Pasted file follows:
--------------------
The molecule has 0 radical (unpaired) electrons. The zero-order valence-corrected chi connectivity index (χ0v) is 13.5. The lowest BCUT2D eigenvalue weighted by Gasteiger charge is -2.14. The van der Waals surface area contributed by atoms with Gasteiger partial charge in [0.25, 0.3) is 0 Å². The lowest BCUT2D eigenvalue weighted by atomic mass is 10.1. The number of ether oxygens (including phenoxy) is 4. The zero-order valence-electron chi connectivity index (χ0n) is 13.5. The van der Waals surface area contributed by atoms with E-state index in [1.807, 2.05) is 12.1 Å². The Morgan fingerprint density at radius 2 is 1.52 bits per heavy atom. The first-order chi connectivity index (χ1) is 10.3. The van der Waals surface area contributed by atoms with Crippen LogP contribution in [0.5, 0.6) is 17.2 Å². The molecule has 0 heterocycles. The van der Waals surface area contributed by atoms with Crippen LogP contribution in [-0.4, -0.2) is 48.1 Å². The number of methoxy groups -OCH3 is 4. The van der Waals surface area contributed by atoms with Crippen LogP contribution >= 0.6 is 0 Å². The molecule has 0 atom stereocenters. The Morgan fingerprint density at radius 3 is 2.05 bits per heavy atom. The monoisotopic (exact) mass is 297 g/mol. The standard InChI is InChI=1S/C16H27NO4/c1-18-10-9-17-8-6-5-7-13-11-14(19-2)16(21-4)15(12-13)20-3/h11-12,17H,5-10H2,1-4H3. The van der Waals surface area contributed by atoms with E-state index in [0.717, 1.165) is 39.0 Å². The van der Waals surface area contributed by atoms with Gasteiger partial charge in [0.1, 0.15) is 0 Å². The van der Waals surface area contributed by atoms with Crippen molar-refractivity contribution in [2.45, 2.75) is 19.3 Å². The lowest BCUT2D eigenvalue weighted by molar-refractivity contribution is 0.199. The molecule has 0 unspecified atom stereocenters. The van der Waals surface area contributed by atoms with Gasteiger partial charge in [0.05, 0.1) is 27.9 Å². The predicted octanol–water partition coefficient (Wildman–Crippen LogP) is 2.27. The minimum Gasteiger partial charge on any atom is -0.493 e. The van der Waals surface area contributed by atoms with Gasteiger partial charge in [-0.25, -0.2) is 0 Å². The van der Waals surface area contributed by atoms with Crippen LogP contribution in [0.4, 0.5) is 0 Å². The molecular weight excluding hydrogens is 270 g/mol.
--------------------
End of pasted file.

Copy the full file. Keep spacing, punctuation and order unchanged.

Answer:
The molecule has 0 radical (unpaired) electrons. The zero-order valence-corrected chi connectivity index (χ0v) is 13.5. The lowest BCUT2D eigenvalue weighted by Gasteiger charge is -2.14. The van der Waals surface area contributed by atoms with Gasteiger partial charge in [0.25, 0.3) is 0 Å². The lowest BCUT2D eigenvalue weighted by atomic mass is 10.1. The number of ether oxygens (including phenoxy) is 4. The zero-order valence-electron chi connectivity index (χ0n) is 13.5. The van der Waals surface area contributed by atoms with E-state index in [1.807, 2.05) is 12.1 Å². The Morgan fingerprint density at radius 2 is 1.52 bits per heavy atom. The first-order chi connectivity index (χ1) is 10.3. The van der Waals surface area contributed by atoms with Crippen LogP contribution in [0.5, 0.6) is 17.2 Å². The molecule has 0 heterocycles. The van der Waals surface area contributed by atoms with Crippen LogP contribution in [-0.4, -0.2) is 48.1 Å². The number of methoxy groups -OCH3 is 4. The van der Waals surface area contributed by atoms with Crippen LogP contribution >= 0.6 is 0 Å². The molecule has 0 atom stereocenters. The Morgan fingerprint density at radius 3 is 2.05 bits per heavy atom. The monoisotopic (exact) mass is 297 g/mol. The standard InChI is InChI=1S/C16H27NO4/c1-18-10-9-17-8-6-5-7-13-11-14(19-2)16(21-4)15(12-13)20-3/h11-12,17H,5-10H2,1-4H3. The van der Waals surface area contributed by atoms with E-state index in [0.717, 1.165) is 39.0 Å². The van der Waals surface area contributed by atoms with Gasteiger partial charge in [0.1, 0.15) is 0 Å². The van der Waals surface area contributed by atoms with Crippen molar-refractivity contribution in [2.45, 2.75) is 19.3 Å². The lowest BCUT2D eigenvalue weighted by molar-refractivity contribution is 0.199. The molecule has 0 unspecified atom stereocenters. The van der Waals surface area contributed by atoms with Gasteiger partial charge in [0.05, 0.1) is 27.9 Å². The predicted octanol–water partition coefficient (Wildman–Crippen LogP) is 2.27. The minimum Gasteiger partial charge on any atom is -0.493 e. The van der Waals surface area contributed by atoms with Gasteiger partial charge in [-0.25, -0.2) is 0 Å². The van der Waals surface area contributed by atoms with Crippen LogP contribution in [0.4, 0.5) is 0 Å². The molecular weight excluding hydrogens is 270 g/mol.